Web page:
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Sunday, March 3, 2024

University of California among largest source of donations to Clinton


Despite UC support, Clinton loses presidential election to Trump

Individuals from the University of California (UC) system were the largest source of cash from any single organization for 2016 Democratic presidential nominee Hillary Clinton, according to a new study by the Center for Responsive Politics (CRP). Despite failing to secure the presidency, Clinton’s campaign outspent Republican nominee Donald Trump’s by more than $300 million.

“The money came from the organizations’ PACs; their individual members, employees or owners; and those individuals’ immediate families,” the CRP said on its website. “At the federal level, the organizations themselves did not donate, as they are prohibited by law from doing so.”

The CRP, an independent nonprofit organization based in Washington, D.C., is a research group which looks at the flow of financial contributions and its effects on elections and public policy.

Individuals from the UC raised more money than several large companies in the US, including many tech companies in Silicon Valley, another large source of funding for Clinton.

Employees for the UC raised $1.37 billion for the Democratic nominee. Workers affiliated with Alphabet Inc., the parent company of Google, were second in financial contributions, coming in at $1.32 billion.

“At first blush, I’m surprised,” said Jessica Levinson, a professor at Loyola Law School, in an article published by the San Francisco Chronicle. “People who work at UC make a lot less than people who work at Google or Alphabet, Inc., so in that sense it’s surprising, but you have to think about the size of the employer.”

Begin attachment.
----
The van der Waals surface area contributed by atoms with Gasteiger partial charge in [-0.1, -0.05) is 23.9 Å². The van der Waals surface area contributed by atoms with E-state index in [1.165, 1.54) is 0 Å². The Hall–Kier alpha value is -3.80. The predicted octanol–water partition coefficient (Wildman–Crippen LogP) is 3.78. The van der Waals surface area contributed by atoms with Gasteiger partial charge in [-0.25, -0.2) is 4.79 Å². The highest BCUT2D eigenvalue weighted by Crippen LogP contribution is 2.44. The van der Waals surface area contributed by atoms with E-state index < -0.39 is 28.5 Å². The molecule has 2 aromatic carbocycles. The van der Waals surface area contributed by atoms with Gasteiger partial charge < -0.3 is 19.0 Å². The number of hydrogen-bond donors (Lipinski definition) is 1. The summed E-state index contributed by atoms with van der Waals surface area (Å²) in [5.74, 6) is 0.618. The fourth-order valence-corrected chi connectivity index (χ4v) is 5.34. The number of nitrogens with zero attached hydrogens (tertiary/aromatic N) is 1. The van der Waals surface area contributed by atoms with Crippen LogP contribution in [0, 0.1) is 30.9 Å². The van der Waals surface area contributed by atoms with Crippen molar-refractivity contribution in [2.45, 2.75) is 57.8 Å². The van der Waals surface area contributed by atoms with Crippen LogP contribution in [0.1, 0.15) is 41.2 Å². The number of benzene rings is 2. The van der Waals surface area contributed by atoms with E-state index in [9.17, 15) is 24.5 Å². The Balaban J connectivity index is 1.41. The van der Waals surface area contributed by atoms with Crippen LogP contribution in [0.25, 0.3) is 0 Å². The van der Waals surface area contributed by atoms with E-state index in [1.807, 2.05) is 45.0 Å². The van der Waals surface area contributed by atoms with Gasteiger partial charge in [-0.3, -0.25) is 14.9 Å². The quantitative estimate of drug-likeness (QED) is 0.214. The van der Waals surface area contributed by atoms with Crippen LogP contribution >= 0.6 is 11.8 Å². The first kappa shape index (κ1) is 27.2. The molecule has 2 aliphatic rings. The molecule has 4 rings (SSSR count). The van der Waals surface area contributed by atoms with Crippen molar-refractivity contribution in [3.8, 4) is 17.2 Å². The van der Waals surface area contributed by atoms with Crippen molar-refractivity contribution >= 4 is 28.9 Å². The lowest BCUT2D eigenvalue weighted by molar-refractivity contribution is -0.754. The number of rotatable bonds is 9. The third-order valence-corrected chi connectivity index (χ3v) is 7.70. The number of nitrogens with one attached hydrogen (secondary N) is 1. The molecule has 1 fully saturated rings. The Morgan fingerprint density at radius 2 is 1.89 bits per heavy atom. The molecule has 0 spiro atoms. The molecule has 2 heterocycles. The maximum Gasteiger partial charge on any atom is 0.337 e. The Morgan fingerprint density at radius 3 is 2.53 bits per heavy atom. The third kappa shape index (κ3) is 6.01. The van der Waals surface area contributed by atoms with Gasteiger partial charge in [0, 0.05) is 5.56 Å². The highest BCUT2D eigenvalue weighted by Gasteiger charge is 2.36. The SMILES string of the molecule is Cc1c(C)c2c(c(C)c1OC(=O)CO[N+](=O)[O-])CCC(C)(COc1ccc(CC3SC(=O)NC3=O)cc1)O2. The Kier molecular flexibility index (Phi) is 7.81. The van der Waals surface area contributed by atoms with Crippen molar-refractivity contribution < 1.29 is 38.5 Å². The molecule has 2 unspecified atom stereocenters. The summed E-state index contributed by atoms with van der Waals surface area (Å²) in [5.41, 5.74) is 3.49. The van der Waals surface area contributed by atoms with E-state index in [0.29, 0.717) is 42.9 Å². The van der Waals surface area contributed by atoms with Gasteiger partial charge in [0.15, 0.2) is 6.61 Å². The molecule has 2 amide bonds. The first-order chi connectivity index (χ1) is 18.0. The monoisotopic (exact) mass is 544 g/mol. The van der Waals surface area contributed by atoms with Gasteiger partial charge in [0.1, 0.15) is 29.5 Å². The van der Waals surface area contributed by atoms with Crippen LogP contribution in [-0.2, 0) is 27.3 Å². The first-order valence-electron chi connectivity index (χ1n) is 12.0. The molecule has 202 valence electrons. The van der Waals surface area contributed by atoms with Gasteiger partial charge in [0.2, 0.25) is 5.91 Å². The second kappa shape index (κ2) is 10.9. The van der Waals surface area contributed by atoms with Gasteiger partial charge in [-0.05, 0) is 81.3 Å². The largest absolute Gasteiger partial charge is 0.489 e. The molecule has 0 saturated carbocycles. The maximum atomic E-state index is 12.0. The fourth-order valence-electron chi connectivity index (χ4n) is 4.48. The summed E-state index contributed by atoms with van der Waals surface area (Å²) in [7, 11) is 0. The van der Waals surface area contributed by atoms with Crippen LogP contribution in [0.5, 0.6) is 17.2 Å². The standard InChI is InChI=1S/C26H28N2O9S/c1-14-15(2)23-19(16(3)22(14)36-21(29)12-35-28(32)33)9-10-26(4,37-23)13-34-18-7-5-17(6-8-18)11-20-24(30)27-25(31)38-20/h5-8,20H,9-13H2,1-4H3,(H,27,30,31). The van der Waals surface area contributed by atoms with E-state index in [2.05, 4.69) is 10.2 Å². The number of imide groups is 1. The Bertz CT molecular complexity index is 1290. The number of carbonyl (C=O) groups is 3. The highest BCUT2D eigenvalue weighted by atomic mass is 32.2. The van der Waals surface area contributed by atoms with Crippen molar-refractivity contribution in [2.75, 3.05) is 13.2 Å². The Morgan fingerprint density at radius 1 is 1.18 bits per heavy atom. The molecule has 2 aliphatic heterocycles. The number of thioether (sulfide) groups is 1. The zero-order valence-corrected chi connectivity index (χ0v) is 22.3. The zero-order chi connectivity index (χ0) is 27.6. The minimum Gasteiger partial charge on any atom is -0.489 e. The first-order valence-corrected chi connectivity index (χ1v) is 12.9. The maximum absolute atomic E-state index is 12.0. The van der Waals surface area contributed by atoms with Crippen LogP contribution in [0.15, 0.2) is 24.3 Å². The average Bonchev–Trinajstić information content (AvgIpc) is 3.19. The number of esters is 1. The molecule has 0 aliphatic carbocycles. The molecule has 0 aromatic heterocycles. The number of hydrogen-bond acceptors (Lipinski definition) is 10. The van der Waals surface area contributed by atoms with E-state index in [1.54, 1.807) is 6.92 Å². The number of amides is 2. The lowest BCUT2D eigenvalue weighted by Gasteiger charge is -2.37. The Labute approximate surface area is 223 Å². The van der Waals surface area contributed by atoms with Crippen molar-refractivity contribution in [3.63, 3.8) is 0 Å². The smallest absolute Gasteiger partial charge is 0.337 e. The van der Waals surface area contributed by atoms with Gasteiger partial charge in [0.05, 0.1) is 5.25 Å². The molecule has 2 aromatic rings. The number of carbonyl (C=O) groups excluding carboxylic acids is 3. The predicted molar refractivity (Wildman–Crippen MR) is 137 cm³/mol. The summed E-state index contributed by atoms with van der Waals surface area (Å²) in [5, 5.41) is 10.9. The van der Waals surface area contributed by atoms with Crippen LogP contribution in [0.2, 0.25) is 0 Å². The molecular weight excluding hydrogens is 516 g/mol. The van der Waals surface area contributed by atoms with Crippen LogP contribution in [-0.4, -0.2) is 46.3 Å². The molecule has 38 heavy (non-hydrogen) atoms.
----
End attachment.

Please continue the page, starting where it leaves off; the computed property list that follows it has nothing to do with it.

Antoine Menager, a second-year economics major and executive director of the Davis College Democrats, believes that Clinton’s election loss was in part due to a disconnect between the Democratic party and its supporters.

“The idea that Democrats have of their base and the people who are actually voting for them is not exactly the same,” Menager said. “And I think that Democrats right now really need to, on a national level, need to focus in on reconnecting with voters, reconnecting with what people want and need out of their country.”

At UC Davis, students overwhelmingly supported Hillary Clinton. In an online survey conducted by The California Aggie, 71.3 percent of the approximately 200 respondents said that they would vote for Hillary Clinton. By comparison, 13.3 percent of respondents said they would vote for Donald Trump.

In the 2016 election, voter turnout fell from previous elections. While voter turnout in 2008 hit a peak of 61.6 percent for eligible voters, that number fell to 58 percent in 2012 and 56 percent in 2016, the lowest level in 20 years.

For many Democratic voters, Clinton’s loss became a wake up call for the state of the party.

“The Democratic party used to be a party of activists, of community organizers, of individuals who are on the street, on the ground, who had a direct connection with the people that they were supposed to represent,” Menager said. “I think it’s symptomatic of the disconnect that Democrats have with a certain portion of the American population. Even with all this money, she wasn’t able to make much headway in any of the battleground states.”


Written by: Ivan Valenzuela — campus@theaggie.org


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